Theresa May has said she will put together a government with the support of the Democratic Unionists that can provide “certainty” for the future.
Speaking after visiting Buckingham Palace, she said only her party had the “legitimacy” to govern, despite falling eight seats short of a majority.
Later, she said she “obviously wanted a different result” and was “sorry” for colleagues who lost their seats.
But Labour said they were the “real winners”.
The Lib Dems said Mrs May should be “ashamed” of carrying on.
The Tories needed 326 seats to win another majority but, with 649 out of the 650 seats declared, they fell short and must rely on the DUP to continue to rule.
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In a short statement outside Downing Street, which followed a 25-minute audience with The Queen, Mrs May said she would join with her DUP “friends” to “get to work” on Brexit.
She said she intended to form a government which could “provide certainty and lead Britain forward at this critical time for our country”.
Referring to the “strong relationship” she had with the DUP but giving little detail of how their arrangement might work, she said the government would “guide the country through the crucial Brexit talks” that begin in just 10 days’ time.
“Our two parties have enjoyed a strong relationship over many years,” she said.
“And this gives me the confidence to believe that we will be able to work together in the interests of the whole United Kingdom.”
Later, she told reporters that she “wanted to achieve a larger majority but that was not the result”.
“I’m sorry for all those candidates… who weren’t successful, and also particularly sorry for MPs and ministers who’d contributed so much to our country, and who lost their seats and didn’t deserve to lose their seats.
“As I reflect on the results, I will reflect on what I need to do in the future to take the party forward.”
A cabinet reshuffle, expected later today, looks likely to be pushed back to Saturday, says BBC political correspondent Eleanor Garnier.
Sources have told the BBC that Boris Johnson is expected to stay as foreign secretary, Philip Hammond as chancellor, and Amber Rudd as home secretary.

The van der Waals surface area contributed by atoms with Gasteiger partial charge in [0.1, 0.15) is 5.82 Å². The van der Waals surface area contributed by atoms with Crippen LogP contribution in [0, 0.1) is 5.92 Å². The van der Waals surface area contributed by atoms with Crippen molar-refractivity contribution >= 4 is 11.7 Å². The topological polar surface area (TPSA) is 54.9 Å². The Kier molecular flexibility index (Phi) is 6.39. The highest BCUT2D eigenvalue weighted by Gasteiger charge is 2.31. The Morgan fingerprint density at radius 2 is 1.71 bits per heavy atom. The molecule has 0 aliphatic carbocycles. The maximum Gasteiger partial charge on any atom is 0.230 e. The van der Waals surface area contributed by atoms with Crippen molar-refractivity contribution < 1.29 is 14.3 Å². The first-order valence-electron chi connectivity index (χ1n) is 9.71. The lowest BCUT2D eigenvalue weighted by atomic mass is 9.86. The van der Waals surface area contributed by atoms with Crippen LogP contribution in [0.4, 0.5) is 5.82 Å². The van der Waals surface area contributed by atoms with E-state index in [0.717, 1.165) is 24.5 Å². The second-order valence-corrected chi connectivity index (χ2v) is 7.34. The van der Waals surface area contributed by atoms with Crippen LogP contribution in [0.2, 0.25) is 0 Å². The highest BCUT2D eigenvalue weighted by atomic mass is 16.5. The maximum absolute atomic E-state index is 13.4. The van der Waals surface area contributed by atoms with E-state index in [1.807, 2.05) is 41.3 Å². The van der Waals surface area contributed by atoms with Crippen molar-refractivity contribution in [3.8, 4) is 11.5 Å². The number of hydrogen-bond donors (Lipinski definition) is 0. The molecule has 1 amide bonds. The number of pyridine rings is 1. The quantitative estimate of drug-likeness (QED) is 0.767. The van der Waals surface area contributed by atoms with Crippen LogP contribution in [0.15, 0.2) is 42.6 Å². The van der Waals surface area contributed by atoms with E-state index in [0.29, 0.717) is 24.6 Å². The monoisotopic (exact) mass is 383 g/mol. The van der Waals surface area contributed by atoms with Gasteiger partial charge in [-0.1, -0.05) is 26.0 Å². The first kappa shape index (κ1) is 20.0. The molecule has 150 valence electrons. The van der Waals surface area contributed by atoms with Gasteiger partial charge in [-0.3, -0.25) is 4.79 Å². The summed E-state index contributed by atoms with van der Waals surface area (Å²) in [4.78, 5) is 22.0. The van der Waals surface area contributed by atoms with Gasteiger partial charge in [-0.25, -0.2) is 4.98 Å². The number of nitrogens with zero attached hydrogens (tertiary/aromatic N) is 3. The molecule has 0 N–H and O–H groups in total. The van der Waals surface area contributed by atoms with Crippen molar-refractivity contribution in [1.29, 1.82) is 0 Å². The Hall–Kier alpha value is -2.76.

Those rarely seen on the campaign trail, including Andrea Leadsom, Priti Patel and Liam Fox, could be out, says our correspondent. Comebacks from Iain Duncan Smith, Michael Gove and prominent leave campaigner Dominic Raab were being floated, she adds.
DUP leader Arlene Foster confirmed that she had spoken to Mrs May and that they would speak further to “explore how it may be possible to bring stability to this nation at this time of great challenge”.
While always striving for the “best deal” for Northern Ireland and its people, she said her party would always have the best interests of the UK at heart.
It is thought Mrs May will seek some kind of informal arrangement with the DUP that could see it “lend” its support to the Tories on a vote-by-vote basis, known as “confidence and supply”.
Conservative MP Dominic Raab said the country needed “certainty and direction”, and an agreement between the Conservatives and the Democratic Unionist Party was the “only viable option”.
The BBC’s Laura Kuenssberg said the PM had returned to No 10 a “diminished figure”, having ended up with 12 fewer seats than when she called the election in April.
She had called the election with the stated reason that it would strengthen her hand in negotiations for the UK to leave the EU – the talks are due to start on 19 June.
But with the London seat of Kensington yet to declare, the Tories are on 318 seats, ahead of Labour on 261, the SNP 35 and the Lib Dems on 12. The DUP won 10 seats.
As it stands, the Tories and the DUP would have 328 MPs in the Commons, giving it a wafer-thin majority although as Sinn Fein will not be taking its seven seats, the new administration will have slightly more room for manoeuvre.
The Conservatives have argued in the event of a hung Parliament, Mrs May gets the opportunity to form a government first, as her predecessor David Cameron did in 2010 when there was also no clear winner but the party had comfortably more seats than their nearest rival.